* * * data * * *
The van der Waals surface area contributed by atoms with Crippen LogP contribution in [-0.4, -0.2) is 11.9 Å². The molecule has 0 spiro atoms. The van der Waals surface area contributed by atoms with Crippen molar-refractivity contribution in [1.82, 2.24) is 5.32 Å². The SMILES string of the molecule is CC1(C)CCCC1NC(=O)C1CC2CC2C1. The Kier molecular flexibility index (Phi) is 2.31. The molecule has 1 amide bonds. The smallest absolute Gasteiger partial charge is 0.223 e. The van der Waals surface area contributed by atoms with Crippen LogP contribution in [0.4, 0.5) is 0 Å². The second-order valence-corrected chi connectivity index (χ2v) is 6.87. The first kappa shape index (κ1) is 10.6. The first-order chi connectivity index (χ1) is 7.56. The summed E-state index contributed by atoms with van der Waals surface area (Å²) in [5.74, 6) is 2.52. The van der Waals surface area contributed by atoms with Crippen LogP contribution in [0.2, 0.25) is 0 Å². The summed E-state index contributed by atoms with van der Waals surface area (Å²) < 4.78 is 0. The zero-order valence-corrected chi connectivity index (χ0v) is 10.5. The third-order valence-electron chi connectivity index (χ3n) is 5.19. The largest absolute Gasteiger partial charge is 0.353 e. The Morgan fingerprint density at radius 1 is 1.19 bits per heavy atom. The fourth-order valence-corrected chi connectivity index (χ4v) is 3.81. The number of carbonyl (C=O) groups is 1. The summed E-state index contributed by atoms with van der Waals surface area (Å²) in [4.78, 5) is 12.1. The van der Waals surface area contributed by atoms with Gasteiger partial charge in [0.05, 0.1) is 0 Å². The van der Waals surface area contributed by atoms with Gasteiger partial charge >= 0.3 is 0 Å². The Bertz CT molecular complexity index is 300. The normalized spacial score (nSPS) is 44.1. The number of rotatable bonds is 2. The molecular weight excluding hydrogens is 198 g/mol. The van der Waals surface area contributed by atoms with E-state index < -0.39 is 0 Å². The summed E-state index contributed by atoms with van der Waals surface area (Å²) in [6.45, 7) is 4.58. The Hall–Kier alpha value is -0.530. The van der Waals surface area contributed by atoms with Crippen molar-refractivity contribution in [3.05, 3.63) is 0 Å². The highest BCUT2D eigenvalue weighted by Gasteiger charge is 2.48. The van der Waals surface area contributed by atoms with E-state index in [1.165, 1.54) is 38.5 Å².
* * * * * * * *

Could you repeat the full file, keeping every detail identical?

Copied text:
The van der Waals surface area contributed by atoms with Crippen LogP contribution in [-0.4, -0.2) is 11.9 Å². The molecule has 0 spiro atoms. The van der Waals surface area contributed by atoms with Crippen molar-refractivity contribution in [1.82, 2.24) is 5.32 Å². The SMILES string of the molecule is CC1(C)CCCC1NC(=O)C1CC2CC2C1. The Kier molecular flexibility index (Phi) is 2.31. The molecule has 1 amide bonds. The smallest absolute Gasteiger partial charge is 0.223 e. The van der Waals surface area contributed by atoms with Crippen LogP contribution in [0.4, 0.5) is 0 Å². The second-order valence-corrected chi connectivity index (χ2v) is 6.87. The first kappa shape index (κ1) is 10.6. The first-order chi connectivity index (χ1) is 7.56. The summed E-state index contributed by atoms with van der Waals surface area (Å²) in [5.74, 6) is 2.52. The van der Waals surface area contributed by atoms with Crippen LogP contribution in [0.2, 0.25) is 0 Å². The summed E-state index contributed by atoms with van der Waals surface area (Å²) < 4.78 is 0. The zero-order valence-corrected chi connectivity index (χ0v) is 10.5. The third-order valence-electron chi connectivity index (χ3n) is 5.19. The largest absolute Gasteiger partial charge is 0.353 e. The Morgan fingerprint density at radius 1 is 1.19 bits per heavy atom. The fourth-order valence-corrected chi connectivity index (χ4v) is 3.81. The number of carbonyl (C=O) groups is 1. The summed E-state index contributed by atoms with van der Waals surface area (Å²) in [4.78, 5) is 12.1. The van der Waals surface area contributed by atoms with Gasteiger partial charge in [0.05, 0.1) is 0 Å². The van der Waals surface area contributed by atoms with Gasteiger partial charge >= 0.3 is 0 Å². The Bertz CT molecular complexity index is 300. The normalized spacial score (nSPS) is 44.1. The number of rotatable bonds is 2. The molecular weight excluding hydrogens is 198 g/mol. The van der Waals surface area contributed by atoms with E-state index < -0.39 is 0 Å². The summed E-state index contributed by atoms with van der Waals surface area (Å²) in [6.45, 7) is 4.58. The Hall–Kier alpha value is -0.530. The van der Waals surface area contributed by atoms with Crippen molar-refractivity contribution in [3.05, 3.63) is 0 Å². The highest BCUT2D eigenvalue weighted by Gasteiger charge is 2.48. The van der Waals surface area contributed by atoms with E-state index in [1.165, 1.54) is 38.5 Å².